All too often, administrators in government and industry push for ‘biodiversity offsets’ – clearing a forest patch in one area for development, while reforesting a degraded patch in another area. The problem is, we cannot simply replace primary forests and hope to maintain biodiversity, long-term carbon storage and resilience. You can’t recreate a perfectly functioning, resilient native forest.

A paper published in early December 2014 entitled “Does forest continuity enhance the resilience of trees to environmental change?” by von Oheimb and colleagues clearly shows that German oak forests that had been untouched for over 100 years were more resilient to climate variation than forests planted more recently.  Researchers found that although forests planted on former farm land had higher growth rates than continuously existing forests, the variation in growth was much higher in afforested areas. That is, bad conditions had much greater and much faster impacts on the afforested areas. Fig. 1 shows this.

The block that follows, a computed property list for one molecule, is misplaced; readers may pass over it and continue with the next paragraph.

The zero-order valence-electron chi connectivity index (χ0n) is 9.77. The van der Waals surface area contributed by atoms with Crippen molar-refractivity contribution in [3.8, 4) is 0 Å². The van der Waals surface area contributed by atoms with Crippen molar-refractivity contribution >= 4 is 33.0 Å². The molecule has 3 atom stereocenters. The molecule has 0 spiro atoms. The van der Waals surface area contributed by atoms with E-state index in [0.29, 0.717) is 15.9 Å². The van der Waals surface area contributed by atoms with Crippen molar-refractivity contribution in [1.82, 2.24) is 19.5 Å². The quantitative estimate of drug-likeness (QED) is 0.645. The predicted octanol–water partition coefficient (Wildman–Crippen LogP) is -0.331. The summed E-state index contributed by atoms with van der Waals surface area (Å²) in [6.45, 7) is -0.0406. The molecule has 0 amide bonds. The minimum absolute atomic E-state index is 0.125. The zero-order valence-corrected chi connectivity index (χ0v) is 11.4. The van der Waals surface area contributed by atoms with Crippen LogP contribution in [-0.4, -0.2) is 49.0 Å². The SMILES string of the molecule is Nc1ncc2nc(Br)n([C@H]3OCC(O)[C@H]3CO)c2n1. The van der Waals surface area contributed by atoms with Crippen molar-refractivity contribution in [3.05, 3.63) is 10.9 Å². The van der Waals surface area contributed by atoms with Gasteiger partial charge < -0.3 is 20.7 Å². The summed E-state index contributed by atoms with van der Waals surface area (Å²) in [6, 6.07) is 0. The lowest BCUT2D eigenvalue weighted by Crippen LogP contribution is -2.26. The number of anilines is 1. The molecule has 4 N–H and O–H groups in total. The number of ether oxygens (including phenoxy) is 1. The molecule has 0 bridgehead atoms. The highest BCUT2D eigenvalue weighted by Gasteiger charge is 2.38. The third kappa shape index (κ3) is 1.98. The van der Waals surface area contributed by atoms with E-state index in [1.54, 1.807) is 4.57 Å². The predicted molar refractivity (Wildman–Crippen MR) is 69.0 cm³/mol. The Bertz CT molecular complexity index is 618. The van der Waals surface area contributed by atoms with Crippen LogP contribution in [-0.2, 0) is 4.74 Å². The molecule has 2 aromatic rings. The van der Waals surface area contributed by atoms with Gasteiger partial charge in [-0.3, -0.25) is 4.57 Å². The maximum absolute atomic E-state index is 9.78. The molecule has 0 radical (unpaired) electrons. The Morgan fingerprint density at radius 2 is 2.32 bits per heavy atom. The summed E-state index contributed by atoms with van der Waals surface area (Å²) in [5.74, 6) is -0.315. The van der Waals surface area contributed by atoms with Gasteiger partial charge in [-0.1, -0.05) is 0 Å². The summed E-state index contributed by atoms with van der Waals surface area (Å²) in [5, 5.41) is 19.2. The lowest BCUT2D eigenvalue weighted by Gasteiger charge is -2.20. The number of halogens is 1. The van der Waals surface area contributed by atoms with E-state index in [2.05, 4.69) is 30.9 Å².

Fig 1: Afforested vs Continuous Growth

Additionally, the paper discussed the difference in vital ecosystem functions,such as nutrient cycling and biodiversity,  in continuously existing forests and afforestations. These findings demonstrate that keeping primary forests is a far better way of ensuring long-term resilience and biodiversity than attempting reforestation and restoration that doesn’t always work.

This isn’t to say that we shouldn’t reforest what we’ve already cut down. Indeed, if there isn’t a global commitment to reforestation, the extinction crisis will continue to become out of control. However, reforestation and afforestation doesn’t solve deforestation and replace the loss of biodiversity. Therefore, we must protect all remaining primary forests, while reforesting the vast areas of deforested lands in the world.


Article adapted from ConservationBytes: It’s all about the variation, stupid and PLOS ONE paper: Does forest continuity enhance the resilience of trees to environmental change?.

Fig. 1 from ConservationBytes: It’s all about the variation, stupid. Image of Australian native forest in Victoria from google images

Banner Image: (2001). Blue Gum Forest Blue Sky.jpg. [online] Available at: